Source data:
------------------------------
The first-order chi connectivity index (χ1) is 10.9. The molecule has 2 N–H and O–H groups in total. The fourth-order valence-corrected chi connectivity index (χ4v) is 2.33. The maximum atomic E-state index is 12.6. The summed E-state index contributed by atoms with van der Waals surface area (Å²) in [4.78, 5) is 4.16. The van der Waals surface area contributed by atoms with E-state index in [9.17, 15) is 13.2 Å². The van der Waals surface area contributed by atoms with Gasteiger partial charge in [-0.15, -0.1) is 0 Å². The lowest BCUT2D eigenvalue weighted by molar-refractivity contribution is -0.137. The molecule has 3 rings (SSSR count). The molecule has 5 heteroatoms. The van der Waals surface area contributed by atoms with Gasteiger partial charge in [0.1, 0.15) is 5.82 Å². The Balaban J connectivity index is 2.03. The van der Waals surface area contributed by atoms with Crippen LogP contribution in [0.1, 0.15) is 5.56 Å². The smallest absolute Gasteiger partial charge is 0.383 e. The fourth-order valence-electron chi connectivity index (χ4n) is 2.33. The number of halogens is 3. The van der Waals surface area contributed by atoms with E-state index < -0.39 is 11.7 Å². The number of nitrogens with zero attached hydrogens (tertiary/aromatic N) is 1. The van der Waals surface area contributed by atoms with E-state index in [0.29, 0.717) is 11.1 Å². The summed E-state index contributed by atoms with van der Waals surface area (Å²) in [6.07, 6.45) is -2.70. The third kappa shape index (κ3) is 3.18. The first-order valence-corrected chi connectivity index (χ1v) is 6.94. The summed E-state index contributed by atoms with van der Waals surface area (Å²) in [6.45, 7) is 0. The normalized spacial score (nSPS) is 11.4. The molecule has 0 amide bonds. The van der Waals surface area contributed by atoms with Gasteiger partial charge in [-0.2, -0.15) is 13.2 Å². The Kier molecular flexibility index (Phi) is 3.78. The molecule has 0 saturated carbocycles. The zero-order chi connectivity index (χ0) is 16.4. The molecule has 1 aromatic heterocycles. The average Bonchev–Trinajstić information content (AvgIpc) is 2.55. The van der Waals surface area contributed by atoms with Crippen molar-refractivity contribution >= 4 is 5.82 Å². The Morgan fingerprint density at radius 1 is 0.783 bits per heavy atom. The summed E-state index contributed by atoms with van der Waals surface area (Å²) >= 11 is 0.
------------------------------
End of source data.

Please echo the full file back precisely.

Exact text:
The first-order chi connectivity index (χ1) is 10.9. The molecule has 2 N–H and O–H groups in total. The fourth-order valence-corrected chi connectivity index (χ4v) is 2.33. The maximum atomic E-state index is 12.6. The summed E-state index contributed by atoms with van der Waals surface area (Å²) in [4.78, 5) is 4.16. The van der Waals surface area contributed by atoms with E-state index in [9.17, 15) is 13.2 Å². The van der Waals surface area contributed by atoms with Gasteiger partial charge in [-0.15, -0.1) is 0 Å². The lowest BCUT2D eigenvalue weighted by molar-refractivity contribution is -0.137. The molecule has 3 rings (SSSR count). The molecule has 5 heteroatoms. The van der Waals surface area contributed by atoms with Gasteiger partial charge in [0.1, 0.15) is 5.82 Å². The Balaban J connectivity index is 2.03. The van der Waals surface area contributed by atoms with Crippen LogP contribution in [0.1, 0.15) is 5.56 Å². The smallest absolute Gasteiger partial charge is 0.383 e. The fourth-order valence-electron chi connectivity index (χ4n) is 2.33. The number of halogens is 3. The van der Waals surface area contributed by atoms with E-state index < -0.39 is 11.7 Å². The number of nitrogens with zero attached hydrogens (tertiary/aromatic N) is 1. The van der Waals surface area contributed by atoms with E-state index in [0.29, 0.717) is 11.1 Å². The summed E-state index contributed by atoms with van der Waals surface area (Å²) in [6.07, 6.45) is -2.70. The third kappa shape index (κ3) is 3.18. The first-order valence-corrected chi connectivity index (χ1v) is 6.94. The summed E-state index contributed by atoms with van der Waals surface area (Å²) in [6.45, 7) is 0. The normalized spacial score (nSPS) is 11.4. The molecule has 0 amide bonds. The van der Waals surface area contributed by atoms with Gasteiger partial charge in [-0.2, -0.15) is 13.2 Å². The Kier molecular flexibility index (Phi) is 3.78. The molecule has 0 saturated carbocycles. The zero-order chi connectivity index (χ0) is 16.4. The molecule has 1 aromatic heterocycles. The average Bonchev–Trinajstić information content (AvgIpc) is 2.55. The van der Waals surface area contributed by atoms with Crippen molar-refractivity contribution >= 4 is 5.82 Å². The Morgan fingerprint density at radius 1 is 0.783 bits per heavy atom. The summed E-state index contributed by atoms with van der Waals surface area (Å²) >= 11 is 0.